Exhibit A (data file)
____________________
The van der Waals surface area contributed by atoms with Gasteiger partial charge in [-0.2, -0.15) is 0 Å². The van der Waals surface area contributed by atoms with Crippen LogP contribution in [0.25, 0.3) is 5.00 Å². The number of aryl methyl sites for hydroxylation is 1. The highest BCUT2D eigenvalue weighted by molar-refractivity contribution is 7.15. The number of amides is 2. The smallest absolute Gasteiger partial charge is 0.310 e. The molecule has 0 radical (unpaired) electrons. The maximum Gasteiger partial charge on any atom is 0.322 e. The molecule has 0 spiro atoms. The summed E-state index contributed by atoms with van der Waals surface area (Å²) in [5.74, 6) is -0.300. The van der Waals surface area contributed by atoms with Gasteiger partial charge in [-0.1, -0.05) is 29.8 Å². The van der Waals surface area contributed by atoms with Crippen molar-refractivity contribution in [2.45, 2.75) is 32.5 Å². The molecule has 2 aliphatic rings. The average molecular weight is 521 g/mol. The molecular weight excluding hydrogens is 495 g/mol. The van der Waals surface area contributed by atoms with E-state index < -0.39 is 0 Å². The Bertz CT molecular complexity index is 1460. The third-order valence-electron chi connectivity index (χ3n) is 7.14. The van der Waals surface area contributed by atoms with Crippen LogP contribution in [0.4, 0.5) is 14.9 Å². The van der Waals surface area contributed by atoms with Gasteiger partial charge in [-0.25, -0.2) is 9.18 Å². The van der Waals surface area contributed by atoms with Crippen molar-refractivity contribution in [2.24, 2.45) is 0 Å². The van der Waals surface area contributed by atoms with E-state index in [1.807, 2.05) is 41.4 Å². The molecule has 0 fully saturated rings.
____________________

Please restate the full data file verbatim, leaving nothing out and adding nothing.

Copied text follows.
The van der Waals surface area contributed by atoms with Gasteiger partial charge in [-0.2, -0.15) is 0 Å². The van der Waals surface area contributed by atoms with Crippen LogP contribution in [0.25, 0.3) is 5.00 Å². The number of aryl methyl sites for hydroxylation is 1. The highest BCUT2D eigenvalue weighted by molar-refractivity contribution is 7.15. The number of amides is 2. The smallest absolute Gasteiger partial charge is 0.310 e. The molecule has 0 radical (unpaired) electrons. The maximum Gasteiger partial charge on any atom is 0.322 e. The molecule has 0 spiro atoms. The summed E-state index contributed by atoms with van der Waals surface area (Å²) in [5.74, 6) is -0.300. The van der Waals surface area contributed by atoms with Gasteiger partial charge in [-0.1, -0.05) is 29.8 Å². The van der Waals surface area contributed by atoms with Crippen molar-refractivity contribution in [2.45, 2.75) is 32.5 Å². The molecule has 2 aliphatic rings. The average molecular weight is 521 g/mol. The molecular weight excluding hydrogens is 495 g/mol. The van der Waals surface area contributed by atoms with E-state index < -0.39 is 0 Å². The Bertz CT molecular complexity index is 1460. The third-order valence-electron chi connectivity index (χ3n) is 7.14. The van der Waals surface area contributed by atoms with Crippen LogP contribution in [0.4, 0.5) is 14.9 Å². The van der Waals surface area contributed by atoms with Gasteiger partial charge in [-0.25, -0.2) is 9.18 Å². The van der Waals surface area contributed by atoms with Crippen molar-refractivity contribution in [2.24, 2.45) is 0 Å². The van der Waals surface area contributed by atoms with E-state index in [1.807, 2.05) is 41.4 Å². The molecule has 0 fully saturated rings.